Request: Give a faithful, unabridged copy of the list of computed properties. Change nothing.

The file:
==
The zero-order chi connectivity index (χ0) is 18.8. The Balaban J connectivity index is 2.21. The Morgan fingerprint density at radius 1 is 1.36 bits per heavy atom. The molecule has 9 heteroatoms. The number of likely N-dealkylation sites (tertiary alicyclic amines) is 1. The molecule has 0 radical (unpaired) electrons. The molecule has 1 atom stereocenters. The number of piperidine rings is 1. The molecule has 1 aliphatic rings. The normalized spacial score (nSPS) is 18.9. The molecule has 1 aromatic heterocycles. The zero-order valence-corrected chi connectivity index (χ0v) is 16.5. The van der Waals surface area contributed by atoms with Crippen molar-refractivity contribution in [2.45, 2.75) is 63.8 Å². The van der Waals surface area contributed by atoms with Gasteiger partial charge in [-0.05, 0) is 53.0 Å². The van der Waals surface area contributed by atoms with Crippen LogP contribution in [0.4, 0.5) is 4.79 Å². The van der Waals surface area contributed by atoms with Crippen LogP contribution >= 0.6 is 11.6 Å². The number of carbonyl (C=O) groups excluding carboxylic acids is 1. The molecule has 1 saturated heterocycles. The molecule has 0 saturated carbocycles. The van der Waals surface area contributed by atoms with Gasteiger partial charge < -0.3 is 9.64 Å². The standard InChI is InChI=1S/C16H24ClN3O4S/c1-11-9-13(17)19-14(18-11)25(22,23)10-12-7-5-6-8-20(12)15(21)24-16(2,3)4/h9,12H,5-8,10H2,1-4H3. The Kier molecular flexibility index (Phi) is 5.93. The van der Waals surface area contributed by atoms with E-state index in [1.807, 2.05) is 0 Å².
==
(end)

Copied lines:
The zero-order chi connectivity index (χ0) is 18.8. The Balaban J connectivity index is 2.21. The Morgan fingerprint density at radius 1 is 1.36 bits per heavy atom. The molecule has 9 heteroatoms. The number of likely N-dealkylation sites (tertiary alicyclic amines) is 1. The molecule has 0 radical (unpaired) electrons. The molecule has 1 atom stereocenters. The number of piperidine rings is 1. The molecule has 1 aliphatic rings. The normalized spacial score (nSPS) is 18.9. The molecule has 1 aromatic heterocycles. The zero-order valence-corrected chi connectivity index (χ0v) is 16.5. The van der Waals surface area contributed by atoms with Crippen molar-refractivity contribution in [2.45, 2.75) is 63.8 Å². The van der Waals surface area contributed by atoms with Gasteiger partial charge in [-0.05, 0) is 53.0 Å². The van der Waals surface area contributed by atoms with Crippen LogP contribution in [0.4, 0.5) is 4.79 Å². The van der Waals surface area contributed by atoms with Crippen LogP contribution >= 0.6 is 11.6 Å². The number of carbonyl (C=O) groups excluding carboxylic acids is 1. The molecule has 1 saturated heterocycles. The molecule has 0 saturated carbocycles. The van der Waals surface area contributed by atoms with Gasteiger partial charge < -0.3 is 9.64 Å². The standard InChI is InChI=1S/C16H24ClN3O4S/c1-11-9-13(17)19-14(18-11)25(22,23)10-12-7-5-6-8-20(12)15(21)24-16(2,3)4/h9,12H,5-8,10H2,1-4H3. The Kier molecular flexibility index (Phi) is 5.93. The van der Waals surface area contributed by atoms with E-state index in [1.807, 2.05) is 0 Å².